The Battle of the Coral Sea from May 5 to 8 averted a Japanese sea borne invasion of Port Moresby and the American success at the Battle of Midway in June not only destroyed Japan's capacity for undertaking long range offensives but also provided the Americans with the opportunity to move from the defensive to the offensive.
The Japanese, who were regularly bombing Port Moresby with 20 to 30 bombers with fighter escort, decided on the overland attack across the Owen Stanley Range.
It was on July 21, 1942, that Japanese troops landed on the northern coast of then New Guinea and unexpectedly began to march over the Owen Stanley Ranges with the intent of capturing Port Moresby.
It was out of here that the Australian 7th Division resisted the Japanese General Horii's overland attempt to capture Port Moresby, and the advance was halted within 30 miles of the city.
Had the Japanese succeeded, the mainland of Australia would have come under dire threat.
Nearly the entire city has some connections with World War II
These include Port Moresby (Town) Prewar town and wharf area; Konedobu Northern area of the town; Kaevaga North of Konedobu ; Waigani former 5-Mile Wards Drome and the PNG goverment headquarters; Gordons South-east of Waigani PNG Modern History Museum; Boroko Located to the east of town ; Gerehu Area to the north of the present day University of PNG; Kila Kila East of Port Moresby town, former 3-Mile Drome; Mount Lawes Peak behind Port Moresby; Fairfax Harbor Port Moresby's Harbor; Bootless Bay Inlet to the east of Port Moresby; Idlers Bay Inlet to the west of Port Moresby, Roku village; Joyce Bay Bay to the east of Port Moresby, Local Island
By 1944, Port Moresby had six airfields. Jackson was the largest, and was named after Australian ace pilot John Jackson, leader of RAAF Squadron 75, who was killed in a dogfight against Japanese planes over Port Moresby on April 28, 1942.
Wartime airfields in the area included the following:Kila Drome (3 Mile) Airfield for fighters and bombers; Ward Drome (5 Mile) Airfield for heavy bombers and transport planes; Jackson Airport (7 Mile) Main airfield still in use today by Air Niugini; Berry Drome (12 Mile) Fighter and medium bomber base near Bomana; Schwimmer (14 Mile) Fighter and medium bomber base; Durand Airstrip (17 Mile) Fighter and medium bomber base; Rogers (Rarona, 30 Mile) Fighter and medium bomber base; Fisherman's (Daugo) Emergency landing strip on off shore island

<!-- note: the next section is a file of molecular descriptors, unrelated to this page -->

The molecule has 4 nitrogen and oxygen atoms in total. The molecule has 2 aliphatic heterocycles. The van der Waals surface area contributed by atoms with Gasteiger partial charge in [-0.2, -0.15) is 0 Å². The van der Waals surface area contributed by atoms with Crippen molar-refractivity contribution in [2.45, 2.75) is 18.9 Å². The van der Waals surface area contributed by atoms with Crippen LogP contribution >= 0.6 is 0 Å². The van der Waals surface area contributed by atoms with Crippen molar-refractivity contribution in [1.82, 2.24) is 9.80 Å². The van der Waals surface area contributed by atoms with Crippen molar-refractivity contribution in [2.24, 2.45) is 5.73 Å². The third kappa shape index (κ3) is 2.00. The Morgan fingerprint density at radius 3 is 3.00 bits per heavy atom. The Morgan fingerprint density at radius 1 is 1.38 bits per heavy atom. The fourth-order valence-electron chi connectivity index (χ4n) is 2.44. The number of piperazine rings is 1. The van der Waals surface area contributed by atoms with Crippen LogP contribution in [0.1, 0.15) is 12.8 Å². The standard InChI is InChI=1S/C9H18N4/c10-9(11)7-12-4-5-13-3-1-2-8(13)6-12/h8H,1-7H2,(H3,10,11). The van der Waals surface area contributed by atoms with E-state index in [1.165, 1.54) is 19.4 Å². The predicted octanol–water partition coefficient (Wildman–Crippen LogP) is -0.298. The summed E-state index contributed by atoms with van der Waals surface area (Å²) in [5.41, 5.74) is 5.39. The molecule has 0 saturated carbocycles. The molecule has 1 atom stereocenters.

There are a number of abandoned gun emplacements, bunkers and fortifications. These were constructed by Australian Engineers in 1944, but never used, then abandoned after the war.
Basalisk Battery Largest, three gun battery to the west of Moresby ; Paga Hill Battery Gun battery and radar set location hill outside Moresby ; Gemo Island Battery Gun position on offshore island, overlooking the east ; Bootless Bay Battery Gun position at Bootless Bay; Boera Battery Gun position west of Port Moresby

Below is a timeline of major events in the Japanese bid to take Port Moresby

03/02/1942 Japanese air raids begin on Port Moresby.

10/03/1942 Japanese aircraft attack Port Moresby.

23/03/1942 Port Moresby is again attacked by Japanese aircraft.

04/05/1942 The Japanese Port Moresby invasion force leaves Rabaul, in New Britain.

19/07/1942 Japanese invasion fleet leaves Rabaul for Buna, New Guinea.

21/07/1942 Japanese land at Buna.

26/08/1942 Two thousand Japanese land at Milne Bay, South East of Port Moresby and advance up Kokoda Trail.

06/09/1942 Australians force total Japanese evacuation of Milne Bay, with just 1,000 troops surviving to be evacuated.

08/09/1942 Japanese advance from Kokoda to the Owen Stanley Mountain Range in an overland drive for Port Moresby, New Guinea.

11/09/1942 Japanese drive halted by Australians at loribaiwa, just 32 miles from Port Moresby.